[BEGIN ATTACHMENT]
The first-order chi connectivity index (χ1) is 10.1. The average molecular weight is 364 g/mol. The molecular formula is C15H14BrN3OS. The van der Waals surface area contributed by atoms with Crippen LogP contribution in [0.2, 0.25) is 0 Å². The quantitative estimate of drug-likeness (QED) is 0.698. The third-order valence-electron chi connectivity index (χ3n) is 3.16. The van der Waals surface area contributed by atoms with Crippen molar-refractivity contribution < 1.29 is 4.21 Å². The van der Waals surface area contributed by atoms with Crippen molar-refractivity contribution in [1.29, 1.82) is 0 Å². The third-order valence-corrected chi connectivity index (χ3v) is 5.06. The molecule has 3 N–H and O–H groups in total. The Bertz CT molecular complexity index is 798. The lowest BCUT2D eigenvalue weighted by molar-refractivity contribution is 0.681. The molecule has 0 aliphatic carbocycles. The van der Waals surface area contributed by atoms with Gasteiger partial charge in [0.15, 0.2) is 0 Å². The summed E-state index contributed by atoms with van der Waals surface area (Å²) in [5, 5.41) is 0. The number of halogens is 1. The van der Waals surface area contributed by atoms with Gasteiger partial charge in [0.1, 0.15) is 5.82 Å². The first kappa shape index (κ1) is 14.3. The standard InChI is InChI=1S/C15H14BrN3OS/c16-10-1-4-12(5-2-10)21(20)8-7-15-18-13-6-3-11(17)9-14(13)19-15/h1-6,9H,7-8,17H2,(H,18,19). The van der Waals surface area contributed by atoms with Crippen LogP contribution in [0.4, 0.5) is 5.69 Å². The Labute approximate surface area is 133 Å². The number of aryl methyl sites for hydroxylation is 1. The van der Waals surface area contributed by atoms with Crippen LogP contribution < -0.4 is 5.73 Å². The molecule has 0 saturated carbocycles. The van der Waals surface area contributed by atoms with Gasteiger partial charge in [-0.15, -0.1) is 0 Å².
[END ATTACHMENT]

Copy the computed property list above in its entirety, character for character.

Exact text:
The first-order chi connectivity index (χ1) is 10.1. The average molecular weight is 364 g/mol. The molecular formula is C15H14BrN3OS. The van der Waals surface area contributed by atoms with Crippen LogP contribution in [0.2, 0.25) is 0 Å². The quantitative estimate of drug-likeness (QED) is 0.698. The third-order valence-electron chi connectivity index (χ3n) is 3.16. The van der Waals surface area contributed by atoms with Crippen molar-refractivity contribution < 1.29 is 4.21 Å². The van der Waals surface area contributed by atoms with Crippen molar-refractivity contribution in [1.29, 1.82) is 0 Å². The third-order valence-corrected chi connectivity index (χ3v) is 5.06. The molecule has 3 N–H and O–H groups in total. The Bertz CT molecular complexity index is 798. The lowest BCUT2D eigenvalue weighted by molar-refractivity contribution is 0.681. The molecule has 0 aliphatic carbocycles. The van der Waals surface area contributed by atoms with Gasteiger partial charge in [0.15, 0.2) is 0 Å². The summed E-state index contributed by atoms with van der Waals surface area (Å²) in [5, 5.41) is 0. The number of halogens is 1. The van der Waals surface area contributed by atoms with Gasteiger partial charge in [0.1, 0.15) is 5.82 Å². The first kappa shape index (κ1) is 14.3. The standard InChI is InChI=1S/C15H14BrN3OS/c16-10-1-4-12(5-2-10)21(20)8-7-15-18-13-6-3-11(17)9-14(13)19-15/h1-6,9H,7-8,17H2,(H,18,19). The van der Waals surface area contributed by atoms with Crippen LogP contribution in [0.4, 0.5) is 5.69 Å². The Labute approximate surface area is 133 Å². The number of aryl methyl sites for hydroxylation is 1. The van der Waals surface area contributed by atoms with Crippen LogP contribution < -0.4 is 5.73 Å². The molecule has 0 saturated carbocycles. The van der Waals surface area contributed by atoms with Gasteiger partial charge in [-0.15, -0.1) is 0 Å².